There are few modern bands that fully embrace how powerful of a medium music is. The Decemberists are of this scarce group who use music to tell stories—stories of life and living against the backdrop of unseen spectacles. They appreciate the mystery and secrets that layer life’s lush meaning, value and its simple wonders. Their latest album, Picaresque, embraces these mysteries, skinning the hides of normalcy to reveal the most realistic fantasies that child monarchs, runaway prostitutes, ghosts, spiteful mariners, drowning angels, cannibals and suicidal couples walk among us everyday. With the whimsical album cover and their lovely detailed stories within each song, clearly The Decemberists prove that all the world’s a stage.
Even in its creation, Picaresque inspires the unconventional during its recording in a Baptist church. The sound has much of a vaudeville and cabaret feel, with rich violins and accordions supporting lead vocalist Colin Meloy’s boldly caustic voice. The harmonies are nothing less than sea-shanty worthy. The mesmerizing quality of highs and lows that crescendo throughout each song illustrate each narrative with the power to lift moods and lead minds to the darkest of places. They create characters with as much affection and specificity as a best-selling novelist. While there may be no concise beginning or end, there is nonetheless a scene portrayed as skillfully and detailed as a snapshot from an elephant’s memory. In “The Mariner’s Revenge Song,” they recorded live around one microphone, very much paralleling the theater quality of spontaneity as well as having everyone know their parts—a true stage performance.
It is apparent that an ongoing theme within the entire album is of love and loss and the tragedies surrounding both. Whether it is forbidden love, unrequited love, the loss of childhood or the loss of lovers, each character has some form of tragedy driving its psyche. The instruments play accordingly—intense and deep with rolling drums, wailing violins, and heavy guitars when these characters undergo their major strife; and they are dreamy and light mostly when the chorus repeats to tell of the story’s echoing core with whichever fitting emotion that the song invokes.
Rarely in the pop-folk-rock category is there ever a band so dedicated and involved with every aspect of their duties as musicians. The Decemberists truly illustrate how rich and lush modern songwriting and storytelling can be. With their elements of theater, vaudeville quality and quirky scruples, Picaresque reveals a dreamy landscape of the lovely secrets and overlooked surprises of notions that everyday life is anything but—that there is a mysterious force whispering in our ears as we dream: we are greater than we will ever know. Shakespeare appreciated the all-encompassing scale of the world being but one grand stage; The Decemberists bring the stage to your ears.
(Kill Rock Stars)
Hatchie – Keepsake
Keepsake, the debut album by Brisbane dream pop artist Hatchie is musical luminescence that can only be described as music written for the stars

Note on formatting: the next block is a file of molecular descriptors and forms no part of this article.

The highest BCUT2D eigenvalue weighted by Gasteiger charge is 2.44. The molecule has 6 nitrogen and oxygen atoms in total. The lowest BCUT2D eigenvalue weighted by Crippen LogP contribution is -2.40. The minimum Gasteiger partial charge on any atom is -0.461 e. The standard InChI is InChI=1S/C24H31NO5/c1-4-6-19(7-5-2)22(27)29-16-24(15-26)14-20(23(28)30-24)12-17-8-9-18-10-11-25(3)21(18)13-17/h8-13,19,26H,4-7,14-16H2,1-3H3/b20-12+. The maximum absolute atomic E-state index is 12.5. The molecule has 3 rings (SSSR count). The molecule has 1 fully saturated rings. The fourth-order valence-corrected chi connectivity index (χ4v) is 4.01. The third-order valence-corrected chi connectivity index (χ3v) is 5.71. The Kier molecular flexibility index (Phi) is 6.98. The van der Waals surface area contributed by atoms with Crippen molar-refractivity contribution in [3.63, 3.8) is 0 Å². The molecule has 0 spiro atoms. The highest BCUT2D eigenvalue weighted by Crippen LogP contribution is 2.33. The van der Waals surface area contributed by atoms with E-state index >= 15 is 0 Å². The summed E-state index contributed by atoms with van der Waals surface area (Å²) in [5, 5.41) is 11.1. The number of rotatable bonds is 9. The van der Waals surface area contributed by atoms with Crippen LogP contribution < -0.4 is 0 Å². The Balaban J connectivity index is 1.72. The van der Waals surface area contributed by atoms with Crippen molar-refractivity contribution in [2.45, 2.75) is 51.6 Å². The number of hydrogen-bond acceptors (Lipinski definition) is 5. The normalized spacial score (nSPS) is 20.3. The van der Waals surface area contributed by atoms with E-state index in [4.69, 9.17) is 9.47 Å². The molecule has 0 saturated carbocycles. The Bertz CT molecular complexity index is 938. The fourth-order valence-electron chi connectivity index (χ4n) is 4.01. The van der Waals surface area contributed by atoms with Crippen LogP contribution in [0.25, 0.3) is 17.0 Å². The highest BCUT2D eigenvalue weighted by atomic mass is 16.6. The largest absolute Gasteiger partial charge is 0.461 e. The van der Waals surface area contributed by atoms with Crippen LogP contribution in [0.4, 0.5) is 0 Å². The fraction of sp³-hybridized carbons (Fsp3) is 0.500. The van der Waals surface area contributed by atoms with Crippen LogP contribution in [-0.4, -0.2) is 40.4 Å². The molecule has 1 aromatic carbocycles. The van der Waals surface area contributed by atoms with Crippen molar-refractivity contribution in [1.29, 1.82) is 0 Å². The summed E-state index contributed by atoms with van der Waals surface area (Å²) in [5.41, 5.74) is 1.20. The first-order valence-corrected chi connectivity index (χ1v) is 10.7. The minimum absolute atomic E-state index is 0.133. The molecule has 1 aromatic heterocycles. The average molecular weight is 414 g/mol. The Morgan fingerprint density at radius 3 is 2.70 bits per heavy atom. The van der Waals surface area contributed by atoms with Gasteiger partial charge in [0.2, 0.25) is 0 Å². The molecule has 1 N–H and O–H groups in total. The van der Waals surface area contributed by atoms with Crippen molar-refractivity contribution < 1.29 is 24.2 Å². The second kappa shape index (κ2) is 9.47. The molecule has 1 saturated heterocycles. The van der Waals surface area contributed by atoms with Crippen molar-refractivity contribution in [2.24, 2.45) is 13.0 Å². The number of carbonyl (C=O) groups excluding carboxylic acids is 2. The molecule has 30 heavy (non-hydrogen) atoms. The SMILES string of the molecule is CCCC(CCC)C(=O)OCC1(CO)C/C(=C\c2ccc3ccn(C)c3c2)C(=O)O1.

Brisbane indie-pop artist Hatchie (known to her friends and family as Harriette Pilbeam) is in the envious position of being a pop artist unspoiled by the many trappings of what it is to be a modern pop artist. Unlike some of her contemporaries who craft music by committee or with Sheeran-like self-importance, Hatchie is as of now, unsullied by the pressures of the cookie-cutter pop machine. Hatchie’s debut full length is a showcase for a talent who is supremely confident and composed in her abilities, and Keepsake is musical luminescence that can only be described as music written for the stars. The album is also a wonderful throwback to pop’s dreamy 60s influences that shuffle in and out of this delirium while working alongside distinctly more current musical touches.
There is the lush dream pop sounds of “Without a Blush”, taking cues from the best of what Stars and Goldfrapp conjure but heaping a tonne of Pilbeam’s charisma on it. Like her vocals, “Without a Blush” has this elegance that has the ability to elevate songs from being beautiful to grand. It is the kind of vocal elegance that really shines through on songs like the skittering, beat-driven “Obsessed” and the alternative, guitar-fuelled (yay!) “When I Get Out”. Indie/electronic closer “Keep” is a wonderful end to proceedings.
However, the great strength of Keepsake is not just its composure in how all the songs have been put together. It is also this genuine, natural-sounding quality that permeates the album- nothing overly written, overly produced or put together by research groups or music analysts. It just sounds like talent. We can argue that much of pop music is constructed to appease the moment- designed to grab as much attention as possible in an A.D.D. world. And sure, that can be said about almost any kind of music, but the resulting aural tone of Keepsake is anything but transient or transparent.
The best way to combat tepid chart-topping music is to write better pop songs. Songs like “Her Own Heart” and the disco-toned “Stay” are examples of pop music that come across as timeless. We are moved by the songs found on Keepsake when we listen to them today. And I suspect that in 10 years time, or in 20, we will most likely feel the same. It is rare to find the sort of ageless beauty you find on Keepsake.